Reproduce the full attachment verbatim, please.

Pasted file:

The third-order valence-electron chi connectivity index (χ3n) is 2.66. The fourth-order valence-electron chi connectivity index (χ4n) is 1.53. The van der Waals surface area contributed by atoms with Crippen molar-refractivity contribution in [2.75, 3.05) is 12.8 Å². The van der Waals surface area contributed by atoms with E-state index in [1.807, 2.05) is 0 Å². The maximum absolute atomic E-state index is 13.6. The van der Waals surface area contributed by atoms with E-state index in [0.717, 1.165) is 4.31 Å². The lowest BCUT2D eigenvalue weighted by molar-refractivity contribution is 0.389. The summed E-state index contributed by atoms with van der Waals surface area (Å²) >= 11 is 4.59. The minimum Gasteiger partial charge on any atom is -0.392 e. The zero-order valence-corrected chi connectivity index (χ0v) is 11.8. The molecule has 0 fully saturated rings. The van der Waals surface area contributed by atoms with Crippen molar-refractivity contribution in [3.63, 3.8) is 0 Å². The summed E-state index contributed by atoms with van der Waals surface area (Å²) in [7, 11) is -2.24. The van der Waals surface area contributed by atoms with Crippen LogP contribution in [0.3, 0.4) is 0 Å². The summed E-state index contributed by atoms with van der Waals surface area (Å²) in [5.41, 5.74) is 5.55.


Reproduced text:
The third-order valence-electron chi connectivity index (χ3n) is 2.66. The fourth-order valence-electron chi connectivity index (χ4n) is 1.53. The van der Waals surface area contributed by atoms with Crippen molar-refractivity contribution in [2.75, 3.05) is 12.8 Å². The van der Waals surface area contributed by atoms with E-state index in [1.807, 2.05) is 0 Å². The maximum absolute atomic E-state index is 13.6. The van der Waals surface area contributed by atoms with E-state index in [0.717, 1.165) is 4.31 Å². The lowest BCUT2D eigenvalue weighted by molar-refractivity contribution is 0.389. The summed E-state index contributed by atoms with van der Waals surface area (Å²) >= 11 is 4.59. The minimum Gasteiger partial charge on any atom is -0.392 e. The zero-order valence-corrected chi connectivity index (χ0v) is 11.8. The molecule has 0 fully saturated rings. The van der Waals surface area contributed by atoms with Crippen molar-refractivity contribution in [3.63, 3.8) is 0 Å². The summed E-state index contributed by atoms with van der Waals surface area (Å²) in [7, 11) is -2.24. The van der Waals surface area contributed by atoms with Crippen LogP contribution in [0.3, 0.4) is 0 Å². The summed E-state index contributed by atoms with van der Waals surface area (Å²) in [5.41, 5.74) is 5.55.